Power of Mentors

I’ve benefited from mentors for as long as I can remember. Parents, grandparents, and Boy Scout leaders during my childhood. However, I’d like to focus today on what I learned from three different mentors to-date in my career. None were formal mentors, although I reported to two of the three. Most of the things I’ve learned from these mentors are still aspirational for me. I am, like everyone else, a work in progress. I’m blessed to have had some terrific mentors. 

Trust and Delegation

After graduating with a bachelor’s degree, I found a trainer/courseware developer at a small software company. I’d planned to be a secondary education teacher but found that teaching teenagers about the Civil War and prepositional phrases was a lot harder than the $20k a year was worth that the public schools were going to pay me. So I looked at other options and found a company that would pay me a salary that would allow me to provide food and shelter for my family without working a second job. 

While I worked at that first job I met my first professional mentor in my manager. I’ll call her “Kathleen.” Kathleen taught me the power of building trust and delegation. Kathleen had been with the company for a long time and also managed the customer service department. She was extremely busy, dealing with demanding customers and a large team of technical support reps and a small training team. I was young and ambitious, eager to prove myself. I found a passion for Learning & Development. Kathleen gave me just enough freedom to test myself but kept me from over extending. She didn’t use the phrase “fail fast and fail often” but that’s what she encouraged me to do. 

We started out with a training manual and a five-day face-to-face class that our customers almost always got for free. We expanded our modality capabilities, early in the 2000s, so that our internationally dispersed customer-base didn’t have to travel to Utah for training or pay for us to send a trainer to them. Instead, we implemented virtual training options. We also built live-action video training for the hardware components of product offerings, that we dispersed by CD. Looking back, neither of those things seem particularly innovative. But at the time, nobody in the company had considered that we didn’t absolutely need to talk to customers face-to-face in order to train them.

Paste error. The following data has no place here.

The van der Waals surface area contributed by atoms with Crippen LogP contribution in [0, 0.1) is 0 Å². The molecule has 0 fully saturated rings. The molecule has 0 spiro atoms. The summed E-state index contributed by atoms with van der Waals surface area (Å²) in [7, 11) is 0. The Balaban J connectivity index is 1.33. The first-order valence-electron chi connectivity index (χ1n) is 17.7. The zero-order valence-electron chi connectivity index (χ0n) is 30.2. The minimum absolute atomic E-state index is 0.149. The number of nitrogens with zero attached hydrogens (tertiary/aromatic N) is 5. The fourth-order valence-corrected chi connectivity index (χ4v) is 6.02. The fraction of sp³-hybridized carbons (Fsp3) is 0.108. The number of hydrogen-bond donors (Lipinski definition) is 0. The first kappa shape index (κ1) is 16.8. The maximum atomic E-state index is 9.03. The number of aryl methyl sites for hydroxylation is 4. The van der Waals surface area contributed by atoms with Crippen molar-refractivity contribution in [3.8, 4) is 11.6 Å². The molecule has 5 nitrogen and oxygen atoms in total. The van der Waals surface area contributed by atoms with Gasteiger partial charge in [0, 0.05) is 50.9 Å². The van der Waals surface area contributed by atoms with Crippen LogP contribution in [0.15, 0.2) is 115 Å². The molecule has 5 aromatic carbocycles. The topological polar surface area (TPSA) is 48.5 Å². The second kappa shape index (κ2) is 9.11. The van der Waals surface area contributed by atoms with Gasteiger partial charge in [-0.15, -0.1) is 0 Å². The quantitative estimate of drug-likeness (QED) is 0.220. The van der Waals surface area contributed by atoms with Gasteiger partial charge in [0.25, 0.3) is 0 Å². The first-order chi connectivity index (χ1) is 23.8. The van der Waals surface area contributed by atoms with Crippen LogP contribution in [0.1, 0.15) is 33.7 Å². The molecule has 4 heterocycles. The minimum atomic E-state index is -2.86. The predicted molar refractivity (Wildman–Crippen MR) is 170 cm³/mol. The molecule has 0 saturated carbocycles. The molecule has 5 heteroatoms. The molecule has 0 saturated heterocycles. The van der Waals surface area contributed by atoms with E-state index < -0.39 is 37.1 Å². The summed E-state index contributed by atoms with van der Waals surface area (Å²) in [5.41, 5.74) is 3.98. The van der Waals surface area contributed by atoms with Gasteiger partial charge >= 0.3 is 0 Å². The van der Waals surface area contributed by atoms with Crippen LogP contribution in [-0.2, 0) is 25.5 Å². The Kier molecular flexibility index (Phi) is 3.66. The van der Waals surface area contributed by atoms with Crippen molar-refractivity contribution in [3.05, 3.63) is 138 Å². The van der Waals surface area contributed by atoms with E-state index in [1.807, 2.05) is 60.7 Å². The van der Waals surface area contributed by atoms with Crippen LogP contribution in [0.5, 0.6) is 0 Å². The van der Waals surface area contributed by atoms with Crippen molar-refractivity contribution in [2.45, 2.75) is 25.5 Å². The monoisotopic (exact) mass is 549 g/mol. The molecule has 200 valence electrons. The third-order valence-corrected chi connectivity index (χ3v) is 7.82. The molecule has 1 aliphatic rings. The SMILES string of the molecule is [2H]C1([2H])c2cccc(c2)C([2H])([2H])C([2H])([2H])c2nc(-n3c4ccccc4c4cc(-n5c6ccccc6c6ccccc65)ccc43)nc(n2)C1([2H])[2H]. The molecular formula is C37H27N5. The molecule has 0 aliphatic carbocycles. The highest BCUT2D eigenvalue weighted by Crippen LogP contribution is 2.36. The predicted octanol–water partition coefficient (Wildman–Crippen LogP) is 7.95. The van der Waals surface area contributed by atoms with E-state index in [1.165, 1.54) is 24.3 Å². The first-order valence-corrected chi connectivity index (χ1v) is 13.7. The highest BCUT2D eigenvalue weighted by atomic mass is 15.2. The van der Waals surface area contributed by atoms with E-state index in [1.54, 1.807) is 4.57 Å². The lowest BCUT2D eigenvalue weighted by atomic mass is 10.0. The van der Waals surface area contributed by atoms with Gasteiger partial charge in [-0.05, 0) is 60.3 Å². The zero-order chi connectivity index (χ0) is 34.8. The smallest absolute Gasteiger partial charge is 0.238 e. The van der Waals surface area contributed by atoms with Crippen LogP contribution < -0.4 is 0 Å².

Over time, as Kathleen and I learned to trust each other, she gradually allowed me to experiment and expand what we were capable of as a training team. We became a profit center for the company instead of the typical cost center training usually is. 

Know the Business and Show Up

Later, I worked with another manager who I’ll call “Bruce.” Bruce and I, at first glance, didn’t have a ton in common other than our careers. We worked together for a few years and eventually I reported to him for almost six years. Bruce taught me the value of embracing the industry in which we worked, which was insurance. Initially, I told myself that as an instructional designer I could rely on subject matter experts as I built content, but I started to observe the credibility Bruce carried. He could speak the same language as the claims adjusters and executives we worked with them. 

Bruce also taught me the value of showing up. I’m a fan of the gig economy, but there is a lot of value in physically showing up when working with stakeholders, preferably already with a plan in mind. We’ll get there eventually, but many business leaders still feel more comfortable with face-to-face conversations. Over the years I’ve observed Bruce constantly showing up, being in the same room as executives and helping them understand the importance of our work and helping them to feel confident in our abilities, the competency of our team, and the value of L&D in general.  

Leadership and Personal Responsibility

The last mentor I’m going to mention is someone who I didn’t directly report to, but with whom I worked a lot, off and on. I’ll call him “Lamont.” Lamont was over the leadership development at a medium-sized insurance company where we both worked. Lamont is the gold standard of a true leader and those things I’ve learned from him are still difficult to implement. Lamont exemplifies the servant leader concept. He listens intently and responds directly, without speaking around issues. He’s able to be honest and blunt, somehow without offending those with whom he disagrees. 

Lamont has the ability to help others feel safe, while at the same time cutting to the quick on important issues, creating a highly influential power of presence. He can walk into a room and without fanfare instantly leverage the respect of others in a way that creates win-win situations for all involved. 

Find, Recognize, and Learn from a Mentor

Some organizations formally try to create opportunities for people to find and become mentors. The company I currently work at does a great job giving people the space to find mentors. Even if you don’t have that, you can create a relationship with others as informal mentors. I’ve been in the L&D field for almost 20 years now and still find great value in learning from others. If you think you don’t need a mentor, you’re wrong. (A little humility goes a long way, Icarus.)

Perhaps you work where you’re the only L&D professional around. In that case – use social media like LinkedIn and Twitter. I’m open to talking with folks who are looking for a sounding board. There are folks like Jane Bozarth, Guy Wallace, Rachel Bourque, and Catherine Curtis on Twitter who, despite their success, still seem to have time to offer the occasional advice.

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